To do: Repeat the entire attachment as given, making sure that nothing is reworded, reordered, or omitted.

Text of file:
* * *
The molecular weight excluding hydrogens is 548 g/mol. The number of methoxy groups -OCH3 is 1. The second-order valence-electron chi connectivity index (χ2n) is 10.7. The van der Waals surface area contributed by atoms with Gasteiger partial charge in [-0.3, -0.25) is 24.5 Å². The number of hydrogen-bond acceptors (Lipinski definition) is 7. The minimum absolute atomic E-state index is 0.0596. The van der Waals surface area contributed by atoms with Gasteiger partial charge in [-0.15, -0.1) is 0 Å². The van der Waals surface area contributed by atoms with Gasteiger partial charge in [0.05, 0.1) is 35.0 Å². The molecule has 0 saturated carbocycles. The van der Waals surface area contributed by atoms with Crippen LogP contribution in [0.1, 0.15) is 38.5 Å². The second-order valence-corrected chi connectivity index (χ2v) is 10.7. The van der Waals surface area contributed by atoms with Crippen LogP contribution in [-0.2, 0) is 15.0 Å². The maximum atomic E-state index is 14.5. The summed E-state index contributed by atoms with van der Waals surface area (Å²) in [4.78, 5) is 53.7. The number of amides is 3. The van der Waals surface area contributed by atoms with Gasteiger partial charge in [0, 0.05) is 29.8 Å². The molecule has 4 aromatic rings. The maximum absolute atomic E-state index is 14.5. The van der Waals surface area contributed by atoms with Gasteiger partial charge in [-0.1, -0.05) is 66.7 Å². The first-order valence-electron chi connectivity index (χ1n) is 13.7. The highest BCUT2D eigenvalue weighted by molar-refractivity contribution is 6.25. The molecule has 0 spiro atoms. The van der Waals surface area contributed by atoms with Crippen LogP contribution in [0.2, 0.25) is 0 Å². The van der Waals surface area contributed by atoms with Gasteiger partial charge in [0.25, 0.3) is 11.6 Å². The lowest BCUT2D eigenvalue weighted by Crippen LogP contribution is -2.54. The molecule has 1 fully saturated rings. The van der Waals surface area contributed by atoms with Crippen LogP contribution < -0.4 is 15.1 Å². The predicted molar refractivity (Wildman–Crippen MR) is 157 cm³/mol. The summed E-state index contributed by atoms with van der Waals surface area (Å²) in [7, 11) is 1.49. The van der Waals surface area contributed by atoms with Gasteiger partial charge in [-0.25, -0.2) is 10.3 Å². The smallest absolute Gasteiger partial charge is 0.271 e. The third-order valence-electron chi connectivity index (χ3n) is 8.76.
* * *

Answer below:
The molecular weight excluding hydrogens is 548 g/mol. The number of methoxy groups -OCH3 is 1. The second-order valence-electron chi connectivity index (χ2n) is 10.7. The van der Waals surface area contributed by atoms with Gasteiger partial charge in [-0.3, -0.25) is 24.5 Å². The number of hydrogen-bond acceptors (Lipinski definition) is 7. The minimum absolute atomic E-state index is 0.0596. The van der Waals surface area contributed by atoms with Gasteiger partial charge in [-0.15, -0.1) is 0 Å². The van der Waals surface area contributed by atoms with Gasteiger partial charge in [0.05, 0.1) is 35.0 Å². The molecule has 0 saturated carbocycles. The van der Waals surface area contributed by atoms with Crippen LogP contribution in [0.1, 0.15) is 38.5 Å². The second-order valence-corrected chi connectivity index (χ2v) is 10.7. The van der Waals surface area contributed by atoms with Crippen LogP contribution in [-0.2, 0) is 15.0 Å². The maximum atomic E-state index is 14.5. The summed E-state index contributed by atoms with van der Waals surface area (Å²) in [4.78, 5) is 53.7. The number of amides is 3. The van der Waals surface area contributed by atoms with Gasteiger partial charge in [0, 0.05) is 29.8 Å². The molecule has 4 aromatic rings. The maximum absolute atomic E-state index is 14.5. The van der Waals surface area contributed by atoms with Gasteiger partial charge in [-0.1, -0.05) is 66.7 Å². The first-order valence-electron chi connectivity index (χ1n) is 13.7. The highest BCUT2D eigenvalue weighted by molar-refractivity contribution is 6.25. The molecule has 0 spiro atoms. The van der Waals surface area contributed by atoms with Crippen LogP contribution in [0.2, 0.25) is 0 Å². The van der Waals surface area contributed by atoms with Gasteiger partial charge in [0.25, 0.3) is 11.6 Å². The lowest BCUT2D eigenvalue weighted by Crippen LogP contribution is -2.54. The molecule has 1 fully saturated rings. The van der Waals surface area contributed by atoms with Crippen LogP contribution < -0.4 is 15.1 Å². The predicted molar refractivity (Wildman–Crippen MR) is 157 cm³/mol. The summed E-state index contributed by atoms with van der Waals surface area (Å²) in [7, 11) is 1.49. The van der Waals surface area contributed by atoms with Gasteiger partial charge in [-0.25, -0.2) is 10.3 Å². The smallest absolute Gasteiger partial charge is 0.271 e. The third-order valence-electron chi connectivity index (χ3n) is 8.76.